Sinema: Ducey doesn’t ‘have the time or the interest’ to talk to her about COVID-19

U.S. Sen. Kyrsten Sinema. Photo by Gage Skidmore | Flickr/CC BY-SA 2.0

U.S. Sen. Kyrsten Sinema said she’s “not satisfied” with Gov. Doug Ducey’s handling of the COVID-19 crisis, and suggested that the governor and the director of the Arizona Department of Health Services have refused to speak with her about the situation.

During an interview on the “The Gaydos and Chad Show” on KTAR on Tuesday in which she pointedly criticized Ducey, Sinema was asked whether she’d spoken to the governor about her concerns. After a lengthy pause, she intimated that her attempts to do so had been rebuffed. 

“The director of the Department of Health Services and the governor have chosen to run a program that they feel is appropriate for Arizona, and have indicated that they may not have the time or the interest to spend a lot of time with me on the phone,” she replied to hosts Larry Gaydos and Chad Benson.

Asked if Ducey and ADHS Director Cara Christ refused to take her calls, Sinema wouldn’t answer.

“Let’s just move onto the next question, guys,” she tersely responded.

Sinema, a Democrat, was unsparing in how she felt the Republican Ducey had mismanaged the outbreak. She said Ducey re-opened the state too early, noting that a team of experts from Arizona State University and the University of Arizona warned of that outcome.

“The spike in cases was not unexpected. But what’s concerning is the severity of the spike is increasing daily, with today being very sobering in terms of the number of new cases confirmed. And it means that our hospital systems are on edge and could be overwhelmed in less than three weeks,” Sinema said.

ADHS on Tuesday reported 2,392 new COVID-19 cases, a record high that shattered the previous high of 1,680. 

Sinema said Arizona needs to do three things to slow the virus’s spread.

First, she said the state needs to increase its testing, which she said was inadequate, despite a five-week “testing blitz.” According to Johns Hopkins University, Arizona is 42nd in per-capita testing among the 50 states, the District of Columbia and Puerto Rico. 

Second, Sinema said the state needs a well-funded, well-organized, statewide contact tracing campaign in which anyone who’s come into contact with someone who’s diagnosed with the coronavirus can be tracked down and warned so they can get tested and isolate themselves if need be.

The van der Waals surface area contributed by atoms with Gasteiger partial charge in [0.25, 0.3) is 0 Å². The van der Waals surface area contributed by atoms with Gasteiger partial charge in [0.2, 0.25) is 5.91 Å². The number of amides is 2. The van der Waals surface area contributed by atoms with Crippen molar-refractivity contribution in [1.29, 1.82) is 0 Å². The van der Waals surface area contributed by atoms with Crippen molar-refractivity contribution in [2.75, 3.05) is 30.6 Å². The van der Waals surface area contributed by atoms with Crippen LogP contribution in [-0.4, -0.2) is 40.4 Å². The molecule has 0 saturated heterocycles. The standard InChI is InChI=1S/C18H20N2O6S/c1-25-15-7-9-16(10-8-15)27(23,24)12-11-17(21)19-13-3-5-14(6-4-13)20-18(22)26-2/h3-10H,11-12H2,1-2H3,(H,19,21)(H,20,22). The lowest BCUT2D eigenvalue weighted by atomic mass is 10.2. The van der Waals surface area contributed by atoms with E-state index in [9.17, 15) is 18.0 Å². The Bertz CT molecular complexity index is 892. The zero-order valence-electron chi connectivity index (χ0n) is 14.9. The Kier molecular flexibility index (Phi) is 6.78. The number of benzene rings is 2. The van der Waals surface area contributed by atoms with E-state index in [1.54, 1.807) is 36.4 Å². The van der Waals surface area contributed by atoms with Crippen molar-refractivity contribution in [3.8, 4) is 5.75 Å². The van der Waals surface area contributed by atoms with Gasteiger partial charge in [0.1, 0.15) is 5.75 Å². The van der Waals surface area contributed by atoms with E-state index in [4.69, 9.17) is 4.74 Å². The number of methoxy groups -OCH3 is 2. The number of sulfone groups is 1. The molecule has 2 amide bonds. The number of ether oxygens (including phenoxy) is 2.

And third, Sinema said individuals and businesses need to follow guidelines established by the U.S. Centers for Disease Control, including staying six feet from other people, wearing face masks while in public, and staying home whenever people can. 

“We’re not seeing those three things happening at an efficient or consistent level across Arizona, and that’s why the spread is dramatically increasing,” Sinema said.

Sinema did not recommend mandatory face mask usage, a policy that many medical professionals and others have urged Ducey to enact in recent days.

Sinema declined to speculate on why Ducey hasn’t taken additional actions to curb the spread of COVID-19. 

“I can’t answer what the governor’s thinking. And that’s not my job,” she said.

But Sinema was critical of his recent focus on hospital capacity. Ducey has indicated that he has no plans for additional regulations that would help slow the spread of the disease, but has repeatedly emphasized his belief that Arizona hospitals have enough capacity to handle increases in COVID-19 cases.

Sinema said she’s hearing otherwise from hospitals and medical professionals. Banner Health’s chief clinical officer said on June 6 that the state’s largest hospital system was about to run out of intensive care unit beds, though Banner and other hospitals issued a joint statement several days later saying they have enough capacity to handle future coronavirus patients.

“I don’t think it makes sense to design your policy based on whether or not there are enough hospital beds for people to die in,” Sinema said. “I think we should be designing our policy about how do we reduce the spread so fewer people are dying, fewer people are in the hospitals and fewer people are contracting the virus. And we can do that while also safely reopening our businesses and our economy.”

A spokesman for the governor did not respond to Sinema’s comments.